Replica of St Manchan's Shrine goes under the hammer next month
A 19th century replica of Offaly's best known ecclesiastical treasure, St Manchan's Shrine, is set to go under the hammer in early December with a guide price between €20,000 and €30,000.
The life-size replica made of wood, plaster of Paris, gilding and other media, was commissioned around 1850 by Sir William Wilde and presented by him to the 3rd Earl of Dunraven who displayed in its home in Adare Manor for over a century before it was sold along with the house contents in 1982. It will come up auction again at The Talbot Hotel, Stillorgan, Dublin on December 6 and 7 as part of a major sale by Fonsie Mealy Auctioneers, which also includes the library of the late Noel Heavey, a well-known Athlone architect.
Considered a masterpiece of medieval art, St Manchan’s Shrine is Ireland's largest surviving reliquary, a container for holy relics. The original medieval shrine is still preserved at the parish church at Boher near Ballycumber, not far from its original home in Lemanaghan, where, in the seventh century, St Manchan founded his monastery.
A unique example of Irish monastic metalsmithing combining Irish, late Viking/Urnes and Romanesque Christian art styles, it is this mixture that makes the shrine such a unique piece in terms of history, archaeology and metalsmithing. Internationally known, the shrine has been the focus of detailed academic study over many years, as well as featuring in several international publications on Viking art. In 1979, it was brought to Clonmacnoise for the visit of Pope John Paul II, and the following year it was exhibited as part of a major international exhibition on the Vikings at the British Museum.
The replica going under the hammer next month is acknowledged as a fine example conveying “the magnificence of one of the greatest examples of twelfth-century metalwork to have survived in Ireland,” according to the auction's catalogue for lot 610.
In the 1874 Journal of the Kilkenny Archaeological Society, the Rev James Graves gave a detailed account of the Shrine of St Manchan. Dating from around 1130, it is the largest surviving medieval reliquary in Ireland, and with its combination of Hiberno-Romanesque and late Viking decoration, can be compared to the Cross of Cong. It is likely that both were commissioned by Turlough O'Connor, High King of Ireland, and made at the monastery at Clonmacnoise in Offaly. In the Annals of the Four Masters, there is an entry for the year 1166 which mentions the shrine of St Manchan.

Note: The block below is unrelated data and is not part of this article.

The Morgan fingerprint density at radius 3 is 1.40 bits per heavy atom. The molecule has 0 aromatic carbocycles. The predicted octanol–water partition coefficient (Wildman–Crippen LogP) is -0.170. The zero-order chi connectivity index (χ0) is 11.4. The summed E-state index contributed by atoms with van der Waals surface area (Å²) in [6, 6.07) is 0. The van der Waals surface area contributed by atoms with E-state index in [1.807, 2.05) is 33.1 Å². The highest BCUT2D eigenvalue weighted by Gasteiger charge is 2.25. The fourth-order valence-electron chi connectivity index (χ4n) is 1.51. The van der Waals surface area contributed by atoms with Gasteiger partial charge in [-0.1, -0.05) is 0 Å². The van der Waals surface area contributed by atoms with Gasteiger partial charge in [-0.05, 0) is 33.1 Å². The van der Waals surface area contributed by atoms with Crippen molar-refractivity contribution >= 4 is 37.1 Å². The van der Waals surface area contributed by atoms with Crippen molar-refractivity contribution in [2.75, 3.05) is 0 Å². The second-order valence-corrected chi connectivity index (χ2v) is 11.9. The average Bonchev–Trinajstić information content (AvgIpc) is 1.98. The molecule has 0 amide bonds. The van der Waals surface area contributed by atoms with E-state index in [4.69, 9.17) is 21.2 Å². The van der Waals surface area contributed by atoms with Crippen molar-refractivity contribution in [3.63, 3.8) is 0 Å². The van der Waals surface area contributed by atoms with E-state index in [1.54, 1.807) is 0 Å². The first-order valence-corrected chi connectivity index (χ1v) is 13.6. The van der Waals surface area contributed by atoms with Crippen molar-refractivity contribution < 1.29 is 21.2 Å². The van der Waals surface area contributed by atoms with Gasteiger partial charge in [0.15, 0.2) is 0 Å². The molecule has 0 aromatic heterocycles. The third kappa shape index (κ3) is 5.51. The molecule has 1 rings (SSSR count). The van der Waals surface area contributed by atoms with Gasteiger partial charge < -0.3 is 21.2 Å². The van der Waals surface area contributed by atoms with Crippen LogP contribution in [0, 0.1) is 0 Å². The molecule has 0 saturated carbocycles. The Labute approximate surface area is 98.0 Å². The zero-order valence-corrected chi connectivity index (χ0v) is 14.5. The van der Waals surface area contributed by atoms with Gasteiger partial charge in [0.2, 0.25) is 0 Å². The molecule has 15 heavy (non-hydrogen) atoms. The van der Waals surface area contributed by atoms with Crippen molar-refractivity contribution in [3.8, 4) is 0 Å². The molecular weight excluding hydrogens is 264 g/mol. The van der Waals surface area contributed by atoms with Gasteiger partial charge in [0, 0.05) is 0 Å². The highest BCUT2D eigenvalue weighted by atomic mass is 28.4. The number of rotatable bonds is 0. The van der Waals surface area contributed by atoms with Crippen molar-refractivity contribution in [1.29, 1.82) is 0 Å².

By the early 19th century, when first described scientifically by George Petrie, the reliquary, having suffered the ravages of time, was in the care of the Mooney family, of the Doon in Offaly. Petrie described in glowing terms referencing its beauty and design details.
In medieval times, on the saint's feast day which falls on January 24th, the reliquary was carried in procession, held aloft by poles passed through these rings. Restored and conserved, the Shrine of St Manchan is now displayed in the church at Boher, Ballycumber, not far from Clonmacnoise. Nearby are the ruins of an ancient church, and a holy well, both named after the saint. Manchan was revered not only for his piety, but also for his poetry.
The auction marketing documents explain that, when first exhibited in Dublin's Great Exhibition of 1853, the Offaly shrine attracted “enormous interest” and as a result several life-size replicas originate from this time. One of these, based on casts taken by Dr Alexander Carte, curator of the RDS museum, was in the collection of Dr Lentaigne of Dublin.
His replica, now in the National Museum, gives an idea of how the reliquary originally looked, with its elaborate Romanesque and Viking decoration fully intact. Another similar imaginative version is in the Metropolitan Museum in New York.
The present replica, to be auctioned next month was commissioned by Wilde, and is acknowledged as a more faithful copy. Wilde also commissioned a second replica, which he presented to the Royal Irish Academy.